The behavior of neutral atoms irradiated by a pre-pulse was investigated with LIF imaging. Fig. 2 shows the temporal resolved image in the spatial distribution of Sn atoms. The pre-pulse laser was irradiated to the target from left side of the image and the target located at the center of the image before the irradiation. It was observed

    that the Sn atoms were emitted in all direction from the target. The kinetic speed of the Sn atoms at the ex- panding front was estimated to be approximately 20 km/s from the image of 400 ns delay. The directional distribu- tions of the ejected species are generally governed by the curvature of the target surface. In the case of the flat plate target, Sn atoms are ejected along the target surface nor- mal due to steep pressure gradient, and results in the for- ward-peaked distribution. In the case of the micro-droplet target, on the other hand, it is considered that since the size of the laser-produced plasma was larger than the curvature of the target surface, the Sn atoms were ejected to the opposite side of the target due to the reaction force due to the plasma expansion. 4. Behavior of Droplet Target Irradiated by a

    Pre-pulse

    4-1 Behavior of the dense particles

    The behavior of droplet target irradiated by the pre-pulse was investigated with shadowgraph imaging. It is shown in Fig 3. The Nd:YAG laser at the intensity of 4.8�1011 W/cm2 was irradiated from left side of the shadowgraph image. The observation direction was 135 degrees from the pre-pulse incidence. In the image of 0 ns, the fiber that sustained the droplet was cut instantane- ously by the laser-produced plasma. After 200 ns, the dense particle cloud, that may consisted of small molten Sn particles or clusters, expanded by a reaction force from due to the plasma expansion. In order to measure in detail the behavior of the expanding dense cloud, the shadowgraph was observed at a normal angle from the pre-pulse laser incident direction. As a result, the dense cloud moved to the opposite side of the laser incident direction with expansion and the drift velocity was esti- mated to be approximately 500 m/s. After delay times of 600 ns to 800 ns, the dense cloud at early delay was gradually vanished by expansion and vaporization. Sev- eral dozen particulates were collected on the surface of the witness plate as shown in Fig.4. The volume of the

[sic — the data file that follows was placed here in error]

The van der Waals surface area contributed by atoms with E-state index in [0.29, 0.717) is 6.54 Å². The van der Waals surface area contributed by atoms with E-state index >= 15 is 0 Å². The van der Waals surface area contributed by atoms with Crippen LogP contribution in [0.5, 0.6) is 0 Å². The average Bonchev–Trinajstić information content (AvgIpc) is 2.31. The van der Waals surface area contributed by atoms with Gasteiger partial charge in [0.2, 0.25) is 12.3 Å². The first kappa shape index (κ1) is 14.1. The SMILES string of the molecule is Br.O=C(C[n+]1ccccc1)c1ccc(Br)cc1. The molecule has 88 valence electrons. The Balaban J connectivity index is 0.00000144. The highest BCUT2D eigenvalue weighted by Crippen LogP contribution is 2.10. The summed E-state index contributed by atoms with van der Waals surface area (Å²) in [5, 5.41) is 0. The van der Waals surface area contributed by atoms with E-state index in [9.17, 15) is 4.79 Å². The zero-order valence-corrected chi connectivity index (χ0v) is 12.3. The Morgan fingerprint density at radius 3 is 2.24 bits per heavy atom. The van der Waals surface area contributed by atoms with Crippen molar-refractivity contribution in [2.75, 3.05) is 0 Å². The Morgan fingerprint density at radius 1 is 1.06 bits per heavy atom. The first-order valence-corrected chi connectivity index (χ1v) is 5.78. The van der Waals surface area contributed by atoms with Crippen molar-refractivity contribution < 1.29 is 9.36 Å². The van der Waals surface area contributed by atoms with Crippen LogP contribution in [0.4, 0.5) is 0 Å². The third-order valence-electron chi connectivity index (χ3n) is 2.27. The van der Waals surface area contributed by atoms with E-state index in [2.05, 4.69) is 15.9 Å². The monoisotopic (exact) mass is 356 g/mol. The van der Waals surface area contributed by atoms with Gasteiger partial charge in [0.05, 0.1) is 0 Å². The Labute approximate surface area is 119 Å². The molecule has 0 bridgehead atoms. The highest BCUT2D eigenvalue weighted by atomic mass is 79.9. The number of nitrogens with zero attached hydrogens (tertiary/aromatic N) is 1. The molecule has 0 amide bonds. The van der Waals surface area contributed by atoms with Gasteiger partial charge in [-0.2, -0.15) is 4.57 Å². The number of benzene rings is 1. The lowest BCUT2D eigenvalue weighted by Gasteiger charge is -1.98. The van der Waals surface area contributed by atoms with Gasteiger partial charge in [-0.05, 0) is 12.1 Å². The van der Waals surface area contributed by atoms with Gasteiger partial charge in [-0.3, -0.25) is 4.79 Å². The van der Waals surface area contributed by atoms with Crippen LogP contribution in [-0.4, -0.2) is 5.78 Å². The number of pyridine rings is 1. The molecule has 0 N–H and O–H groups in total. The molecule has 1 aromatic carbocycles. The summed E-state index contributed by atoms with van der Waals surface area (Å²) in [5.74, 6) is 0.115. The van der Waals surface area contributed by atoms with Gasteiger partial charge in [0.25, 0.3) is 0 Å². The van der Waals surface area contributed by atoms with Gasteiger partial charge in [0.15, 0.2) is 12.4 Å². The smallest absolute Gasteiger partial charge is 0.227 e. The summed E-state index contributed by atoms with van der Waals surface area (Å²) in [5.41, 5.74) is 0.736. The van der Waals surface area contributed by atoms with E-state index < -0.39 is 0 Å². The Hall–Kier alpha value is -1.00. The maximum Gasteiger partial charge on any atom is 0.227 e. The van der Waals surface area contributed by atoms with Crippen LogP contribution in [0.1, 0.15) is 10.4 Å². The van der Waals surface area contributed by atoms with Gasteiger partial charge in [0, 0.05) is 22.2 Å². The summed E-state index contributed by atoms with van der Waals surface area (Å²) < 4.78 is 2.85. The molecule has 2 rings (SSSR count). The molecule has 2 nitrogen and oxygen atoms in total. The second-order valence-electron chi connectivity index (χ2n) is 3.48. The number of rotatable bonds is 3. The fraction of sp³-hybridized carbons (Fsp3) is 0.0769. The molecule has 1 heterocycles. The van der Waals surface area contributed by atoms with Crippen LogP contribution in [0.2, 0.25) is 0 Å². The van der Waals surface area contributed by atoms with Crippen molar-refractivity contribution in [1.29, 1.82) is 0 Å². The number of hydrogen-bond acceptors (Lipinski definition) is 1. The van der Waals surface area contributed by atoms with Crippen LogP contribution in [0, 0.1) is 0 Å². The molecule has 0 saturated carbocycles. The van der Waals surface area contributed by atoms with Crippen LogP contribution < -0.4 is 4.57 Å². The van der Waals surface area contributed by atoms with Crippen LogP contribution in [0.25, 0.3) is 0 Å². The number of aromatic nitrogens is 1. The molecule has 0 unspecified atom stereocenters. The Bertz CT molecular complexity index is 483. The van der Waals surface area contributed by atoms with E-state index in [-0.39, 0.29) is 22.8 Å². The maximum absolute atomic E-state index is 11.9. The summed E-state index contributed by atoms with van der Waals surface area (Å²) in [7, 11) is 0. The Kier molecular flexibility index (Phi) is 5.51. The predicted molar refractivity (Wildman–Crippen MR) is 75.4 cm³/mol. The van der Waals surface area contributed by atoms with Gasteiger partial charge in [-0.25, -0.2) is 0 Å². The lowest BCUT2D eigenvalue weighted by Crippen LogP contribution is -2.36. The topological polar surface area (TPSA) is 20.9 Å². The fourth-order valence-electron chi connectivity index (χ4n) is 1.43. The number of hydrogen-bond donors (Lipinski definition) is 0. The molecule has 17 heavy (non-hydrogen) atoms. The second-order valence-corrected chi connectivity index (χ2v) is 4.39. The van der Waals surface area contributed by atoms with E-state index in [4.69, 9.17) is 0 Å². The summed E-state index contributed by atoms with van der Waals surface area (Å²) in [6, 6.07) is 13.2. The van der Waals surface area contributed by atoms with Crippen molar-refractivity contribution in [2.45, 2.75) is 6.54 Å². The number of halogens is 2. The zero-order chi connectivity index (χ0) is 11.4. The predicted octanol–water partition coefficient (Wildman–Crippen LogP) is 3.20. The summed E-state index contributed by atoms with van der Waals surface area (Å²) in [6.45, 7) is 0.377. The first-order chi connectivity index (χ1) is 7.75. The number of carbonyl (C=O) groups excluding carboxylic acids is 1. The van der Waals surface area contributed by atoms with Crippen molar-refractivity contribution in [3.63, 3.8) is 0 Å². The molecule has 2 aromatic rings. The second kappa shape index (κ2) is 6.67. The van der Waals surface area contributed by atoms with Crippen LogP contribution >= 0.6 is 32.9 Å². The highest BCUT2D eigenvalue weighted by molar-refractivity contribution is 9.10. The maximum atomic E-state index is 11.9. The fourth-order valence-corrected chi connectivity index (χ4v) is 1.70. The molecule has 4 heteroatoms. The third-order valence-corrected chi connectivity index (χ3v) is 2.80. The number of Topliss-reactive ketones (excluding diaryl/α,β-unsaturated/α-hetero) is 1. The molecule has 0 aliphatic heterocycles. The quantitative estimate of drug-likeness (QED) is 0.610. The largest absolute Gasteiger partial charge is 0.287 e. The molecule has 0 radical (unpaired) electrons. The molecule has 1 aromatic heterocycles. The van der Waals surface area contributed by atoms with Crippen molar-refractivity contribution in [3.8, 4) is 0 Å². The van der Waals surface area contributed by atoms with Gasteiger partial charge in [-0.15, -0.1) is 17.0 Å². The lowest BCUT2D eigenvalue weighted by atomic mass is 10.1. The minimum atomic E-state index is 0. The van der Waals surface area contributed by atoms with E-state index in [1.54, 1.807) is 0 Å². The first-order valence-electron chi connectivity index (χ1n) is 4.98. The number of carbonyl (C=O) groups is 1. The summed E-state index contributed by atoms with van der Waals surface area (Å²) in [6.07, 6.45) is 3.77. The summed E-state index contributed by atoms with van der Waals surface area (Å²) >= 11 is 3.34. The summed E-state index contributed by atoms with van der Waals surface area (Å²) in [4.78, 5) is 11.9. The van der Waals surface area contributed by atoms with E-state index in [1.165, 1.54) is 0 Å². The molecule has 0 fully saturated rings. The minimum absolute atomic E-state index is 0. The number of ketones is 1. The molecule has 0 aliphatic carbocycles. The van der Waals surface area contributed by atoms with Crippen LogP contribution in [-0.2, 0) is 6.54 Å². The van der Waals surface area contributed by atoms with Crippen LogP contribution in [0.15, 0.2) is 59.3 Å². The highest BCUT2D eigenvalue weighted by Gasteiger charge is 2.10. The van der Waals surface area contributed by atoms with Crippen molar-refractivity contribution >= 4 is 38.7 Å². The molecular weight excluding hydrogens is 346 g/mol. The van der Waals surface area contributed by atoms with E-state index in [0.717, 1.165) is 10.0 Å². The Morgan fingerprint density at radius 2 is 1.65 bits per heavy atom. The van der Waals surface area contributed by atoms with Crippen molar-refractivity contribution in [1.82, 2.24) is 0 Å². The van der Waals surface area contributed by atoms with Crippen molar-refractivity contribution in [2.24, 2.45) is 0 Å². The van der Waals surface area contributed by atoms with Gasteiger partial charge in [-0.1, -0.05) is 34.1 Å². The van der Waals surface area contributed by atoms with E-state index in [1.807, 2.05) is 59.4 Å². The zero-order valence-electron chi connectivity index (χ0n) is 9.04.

Fig. 1 Experimental Setup Fig. 2 The Time-resolved LIF imaging

    497

    T. Akiyama et al., Imaging Diagnostics of Debris from Double Pulse Laser-Produced Tin Plasma for EUV Light Source

  • particulates was measured using an atomic force micro- scope and converted to the diameter of the sphere that has the same volume of particulates. In result, the estimated diameter was in the range of about 1-6 �m. Thus, it was confirmed that neutral atoms and small liquid debris were generated from the droplet target irradiated by single pulse of Nd:YAG laser. It was also checked that the dense cloud and the particulates in Fig.